1. Sole Proprietorship

 A sole proprietorship, also called as a one man business is the one where an entrepreneur himself is the owner of the company and does not share any profits or losses. This type of business entity is usually engaged in trade, manufacturing, and commerce and has no legal personality. Anyone can start up a one-man business at any time and begin operations immediately

2. Limited Liability Company

The Swiss “Gesellschaft mit beschränkter Haftung” or abbreviated “GmbH” is a limited liability company established in cases where the founders have access only to the limited amount for the capital invested in the company. The GmbH can be defined as an incorporated company with separate legal personality in which one or more natural or legal persons participate.

3. Limited Partnership

This type of legal structure is particularly suited to small private businesses. It is often preferred after when a general partnership needs to extend the base of its financing. The limited partnership in Switzerland does not require you to have a start-up capital. The Limited partners (investors and creditors) assume subsidiary and joint and several liabilities, up to the total amount of their share.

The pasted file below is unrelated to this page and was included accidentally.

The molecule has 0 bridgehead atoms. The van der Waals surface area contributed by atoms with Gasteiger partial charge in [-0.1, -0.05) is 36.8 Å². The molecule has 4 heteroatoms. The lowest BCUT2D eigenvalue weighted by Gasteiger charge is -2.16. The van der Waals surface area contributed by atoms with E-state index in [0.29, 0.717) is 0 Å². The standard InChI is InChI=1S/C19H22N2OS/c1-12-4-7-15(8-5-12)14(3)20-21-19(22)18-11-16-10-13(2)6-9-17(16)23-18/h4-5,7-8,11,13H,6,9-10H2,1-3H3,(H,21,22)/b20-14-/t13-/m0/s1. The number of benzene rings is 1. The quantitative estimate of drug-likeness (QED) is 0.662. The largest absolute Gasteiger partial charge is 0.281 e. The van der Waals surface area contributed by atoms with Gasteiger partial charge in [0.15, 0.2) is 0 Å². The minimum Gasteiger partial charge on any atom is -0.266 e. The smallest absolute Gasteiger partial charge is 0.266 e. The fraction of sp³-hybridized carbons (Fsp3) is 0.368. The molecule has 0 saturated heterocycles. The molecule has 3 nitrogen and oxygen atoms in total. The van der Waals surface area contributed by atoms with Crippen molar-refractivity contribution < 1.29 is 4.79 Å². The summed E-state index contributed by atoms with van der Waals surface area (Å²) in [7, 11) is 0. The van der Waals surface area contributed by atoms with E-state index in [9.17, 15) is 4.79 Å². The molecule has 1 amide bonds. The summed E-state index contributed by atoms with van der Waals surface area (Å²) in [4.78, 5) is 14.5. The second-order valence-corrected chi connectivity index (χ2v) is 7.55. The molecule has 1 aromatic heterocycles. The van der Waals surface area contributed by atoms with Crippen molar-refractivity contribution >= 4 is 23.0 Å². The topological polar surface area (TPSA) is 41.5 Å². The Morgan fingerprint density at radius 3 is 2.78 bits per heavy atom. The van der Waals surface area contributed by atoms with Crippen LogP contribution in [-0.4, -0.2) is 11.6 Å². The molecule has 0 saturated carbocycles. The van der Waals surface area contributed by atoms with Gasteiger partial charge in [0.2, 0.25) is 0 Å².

4. Public Shareholding Company

This legal structure is one of the most popular and widespread one in Switzerland. However, not only the spread of this respective legal form is the highest, but also its reputation. Here, the liability of every partner is limited to the extent of share capital deposited by them. There is also an advantage of 100% foreign ownership for a PSC in Switzerland.

5. Branch Office

An established company in a foreign land can set up their branch office in Switzerland as long as they abide by the Swiss law. They have to register their company at the company register in its Swiss location. The branch office is legally dependent on the head office and therefore does not have a legal personality. It must carry out the same type of commercial activity as the parent company and form a commercial whole with it.

6. Representative Office

The representative office in Switzerland is more flexible than the branch office. But, unlike the branch office, an RO is not allowed to engage in activities of a professional nature and is also subject to territorial economic contribution. They can employ staff and can do market research, other than that they cannot perform any other activities.

For foreigner wanting to setup a business in Switzerland, it is important to note that they must be a Swiss resident or have a Swiss legal entity or a partner who is a Swiss resident. The next step includes registering your business at the Commercial Registry of Switzerland.